“We continue to believe that Ford is in a tough spot,” John Casesa, an automotive industry analyst with Merrill Lynch, said. “But it is undeniable that the company’s execution is improving.”

Ford executives are quick to credit Bill Ford.

“(He) has a lot to do with it because the CEO sets the tone in the company,” said Mark Fields, chairman and CEO of Ford Motor Co.’s Premier Automotive Group. The group, which includes Volvo, Land Rover, Jaguar and Aston Martin, marked its first profitable year in 2003.

“Bill’s said very clearly, ‘Here’s the plan. We’ve got to go execute the plan and I expect you to meet it. Because if not, people will be held accountable,’ ” Fields said.

Bill Ford’s influence was palpable in 2002 when he starred in a series of television ads touting the automaker’s heritage, Jim Jurcak, general manager of Southgate Ford in Southgate, said.

“Everybody that saw the commercials was enamored with him,” Jurcak said.

Ford is now counting on consumers becoming enamored with a slew of new products coming this year, such as the Ford Freestyle, a cross between a minivan and SUV.

“I see a lot of sales in that because moms are, for some reason, getting out of minivans,” Jurcak said. “They’ve been buying SUVs, and the Freestyle is just a nice alternative.”


7,859 Posts
Discussion Starter #2
Ford posts 1st annual profit in 3 years

UAW members will get a share in $195 checks

January 23, 2004

Ford Motor Co. reported its first annual profit in three years -- nearly half a billion dollars -- despite losing almost $800 million in the final three months of the year.

Thanks largely to record profits at its banking business, Ford announced Thursday that it had boosted profit-sharing payments to UAW members to an average of $195, up from $160 a year ago.

Ford said it also expects to grant merit increases and "modest" performance bonuses to eligible salaried employees in the United States and Canada.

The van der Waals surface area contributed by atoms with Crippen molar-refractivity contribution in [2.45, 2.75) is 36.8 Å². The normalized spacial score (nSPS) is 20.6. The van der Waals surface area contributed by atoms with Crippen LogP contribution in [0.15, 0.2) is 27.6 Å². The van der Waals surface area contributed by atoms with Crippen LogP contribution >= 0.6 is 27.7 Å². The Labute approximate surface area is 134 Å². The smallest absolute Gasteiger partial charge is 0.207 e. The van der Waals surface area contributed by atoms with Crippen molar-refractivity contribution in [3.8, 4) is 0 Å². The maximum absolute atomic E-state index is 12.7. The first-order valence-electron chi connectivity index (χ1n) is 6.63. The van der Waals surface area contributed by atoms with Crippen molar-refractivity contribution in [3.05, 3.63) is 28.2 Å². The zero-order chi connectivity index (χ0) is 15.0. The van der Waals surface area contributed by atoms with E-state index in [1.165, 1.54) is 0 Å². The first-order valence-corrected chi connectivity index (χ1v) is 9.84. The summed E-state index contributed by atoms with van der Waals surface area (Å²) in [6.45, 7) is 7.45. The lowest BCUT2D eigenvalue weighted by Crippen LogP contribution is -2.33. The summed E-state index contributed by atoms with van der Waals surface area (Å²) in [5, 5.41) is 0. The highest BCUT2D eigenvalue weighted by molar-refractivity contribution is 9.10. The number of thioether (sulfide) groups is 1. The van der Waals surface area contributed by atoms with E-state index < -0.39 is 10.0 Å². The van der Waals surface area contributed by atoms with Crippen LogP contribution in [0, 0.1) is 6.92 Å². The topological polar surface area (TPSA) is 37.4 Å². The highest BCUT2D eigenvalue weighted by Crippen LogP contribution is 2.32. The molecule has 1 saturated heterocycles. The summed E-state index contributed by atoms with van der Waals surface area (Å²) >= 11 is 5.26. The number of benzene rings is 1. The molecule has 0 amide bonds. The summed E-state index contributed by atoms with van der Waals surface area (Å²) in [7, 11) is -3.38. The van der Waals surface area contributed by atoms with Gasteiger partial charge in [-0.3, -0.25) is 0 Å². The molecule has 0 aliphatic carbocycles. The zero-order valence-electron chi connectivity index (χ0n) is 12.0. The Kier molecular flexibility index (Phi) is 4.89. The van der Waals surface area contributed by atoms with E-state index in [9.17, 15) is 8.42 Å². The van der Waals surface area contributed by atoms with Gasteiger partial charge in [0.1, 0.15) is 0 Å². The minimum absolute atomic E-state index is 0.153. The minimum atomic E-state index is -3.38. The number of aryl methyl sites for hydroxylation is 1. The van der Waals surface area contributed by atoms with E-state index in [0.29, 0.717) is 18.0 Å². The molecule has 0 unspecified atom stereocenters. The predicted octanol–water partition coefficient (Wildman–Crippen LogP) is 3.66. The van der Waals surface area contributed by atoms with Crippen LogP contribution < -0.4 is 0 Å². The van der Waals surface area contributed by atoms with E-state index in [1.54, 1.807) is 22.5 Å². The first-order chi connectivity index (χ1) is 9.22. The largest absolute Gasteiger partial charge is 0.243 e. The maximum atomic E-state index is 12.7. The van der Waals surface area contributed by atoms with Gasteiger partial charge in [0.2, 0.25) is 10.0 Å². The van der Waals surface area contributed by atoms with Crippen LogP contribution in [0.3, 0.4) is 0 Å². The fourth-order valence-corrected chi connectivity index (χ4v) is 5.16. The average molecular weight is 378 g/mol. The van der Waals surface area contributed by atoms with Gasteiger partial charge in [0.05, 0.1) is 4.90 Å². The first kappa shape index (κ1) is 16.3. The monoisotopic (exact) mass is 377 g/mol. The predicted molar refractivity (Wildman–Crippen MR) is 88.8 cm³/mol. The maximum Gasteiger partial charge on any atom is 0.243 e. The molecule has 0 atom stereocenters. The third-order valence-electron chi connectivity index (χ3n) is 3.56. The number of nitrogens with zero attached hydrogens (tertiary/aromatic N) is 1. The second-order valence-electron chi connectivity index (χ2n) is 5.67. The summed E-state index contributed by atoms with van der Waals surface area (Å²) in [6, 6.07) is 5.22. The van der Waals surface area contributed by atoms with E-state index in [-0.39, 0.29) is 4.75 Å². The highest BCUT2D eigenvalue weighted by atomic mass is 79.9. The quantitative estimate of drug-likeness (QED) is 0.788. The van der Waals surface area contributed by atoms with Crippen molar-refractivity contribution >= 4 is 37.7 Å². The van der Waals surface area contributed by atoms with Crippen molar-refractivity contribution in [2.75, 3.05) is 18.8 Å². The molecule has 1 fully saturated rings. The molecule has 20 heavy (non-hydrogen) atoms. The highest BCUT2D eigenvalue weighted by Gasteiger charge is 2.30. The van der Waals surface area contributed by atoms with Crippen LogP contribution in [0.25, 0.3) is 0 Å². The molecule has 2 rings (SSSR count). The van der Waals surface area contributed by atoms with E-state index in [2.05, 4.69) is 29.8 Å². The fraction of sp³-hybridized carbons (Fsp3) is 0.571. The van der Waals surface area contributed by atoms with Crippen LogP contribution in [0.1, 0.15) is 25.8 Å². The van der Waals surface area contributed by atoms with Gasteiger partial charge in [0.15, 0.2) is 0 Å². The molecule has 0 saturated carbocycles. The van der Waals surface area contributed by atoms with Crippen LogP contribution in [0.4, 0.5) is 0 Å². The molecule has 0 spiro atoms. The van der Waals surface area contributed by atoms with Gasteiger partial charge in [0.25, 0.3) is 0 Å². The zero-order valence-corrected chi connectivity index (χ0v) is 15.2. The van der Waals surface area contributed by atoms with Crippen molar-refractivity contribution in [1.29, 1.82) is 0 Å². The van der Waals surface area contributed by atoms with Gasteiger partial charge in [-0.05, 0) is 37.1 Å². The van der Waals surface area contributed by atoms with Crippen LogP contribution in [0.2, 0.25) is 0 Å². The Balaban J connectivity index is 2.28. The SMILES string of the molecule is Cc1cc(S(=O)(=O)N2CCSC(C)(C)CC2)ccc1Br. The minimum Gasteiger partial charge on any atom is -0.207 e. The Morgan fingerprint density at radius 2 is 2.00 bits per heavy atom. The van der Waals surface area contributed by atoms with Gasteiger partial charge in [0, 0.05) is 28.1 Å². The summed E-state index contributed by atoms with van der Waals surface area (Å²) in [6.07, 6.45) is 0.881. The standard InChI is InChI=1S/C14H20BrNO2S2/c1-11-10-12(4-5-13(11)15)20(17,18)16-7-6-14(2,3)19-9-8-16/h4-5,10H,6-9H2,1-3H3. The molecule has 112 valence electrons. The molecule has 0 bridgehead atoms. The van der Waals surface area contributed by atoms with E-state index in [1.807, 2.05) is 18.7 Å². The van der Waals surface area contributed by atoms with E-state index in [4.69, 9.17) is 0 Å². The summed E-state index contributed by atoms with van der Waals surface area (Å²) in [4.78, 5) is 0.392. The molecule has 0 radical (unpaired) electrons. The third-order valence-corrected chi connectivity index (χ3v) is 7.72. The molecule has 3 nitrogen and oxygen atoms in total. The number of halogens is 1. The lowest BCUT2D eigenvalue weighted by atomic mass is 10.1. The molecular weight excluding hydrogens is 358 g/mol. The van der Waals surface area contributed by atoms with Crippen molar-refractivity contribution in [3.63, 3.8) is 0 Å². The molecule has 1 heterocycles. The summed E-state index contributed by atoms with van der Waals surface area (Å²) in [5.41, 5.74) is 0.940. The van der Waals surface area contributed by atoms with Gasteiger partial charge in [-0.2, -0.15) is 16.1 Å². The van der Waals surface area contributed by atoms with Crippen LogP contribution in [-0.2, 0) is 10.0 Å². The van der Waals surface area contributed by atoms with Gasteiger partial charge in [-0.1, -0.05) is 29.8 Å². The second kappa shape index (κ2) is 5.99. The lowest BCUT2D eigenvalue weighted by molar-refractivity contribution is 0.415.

The year 2003 may go down in history as the year when Ford finally made money again, after losing a total of $6.4 billion during the previous two years. But it may also be known as the year when Ford was surpassed by Japan's Toyota Motor Corp. as the world's No. 2 automaker, behind only General Motors Corp. The answer will come Monday, when Toyota is expected to release its sales totals.

But Ford is continuing to claw its way toward its goal of making a pretax profit of $7 billion in 2006, and at least that much in subsequent years.

It lost money in the fourth quarter only because of one-time expenses totaling more than $2 billion. Most of those costs came from renegotiating the spinoff of former parts division Visteon Corp. and from job cuts in Europe.

Ignoring those types of costs -- as many investors do -- the company earned about $900 million, or 31 cents per share, in the last three months of 2003.

That just barely beat the expectations of Wall Street experts who help investors decide what stocks to buy and sell.

The Dearborn automaker said it has topped the experts' predictions in each of the eight quarters since Chairman Bill Ford replaced Jacques Nasser as chief executive officer and launched a 5-year plan to cut 35,000 jobs, close plants and introduce new and profitable cars and trucks.

Accordingly, Ford shares have rebounded from a 10-year low of $6.58 last March to the mid-teens -- heights it hadn't seen in a year.

On Thursday, Ford shares fell by a penny, or 0.1 percent, to $16.43.

"We're proud of what we've accomplished this past year at Ford, but we know there's still a lot more to do," said Don Leclair, Ford's chief financial officer.

The nitty gritty
For the year, Ford earned $495 million, or 27 cents per share, on total revenues of $164 billion. The Dearborn automaker lost almost $1 billion in 2002 and $5.5 billion in 2001.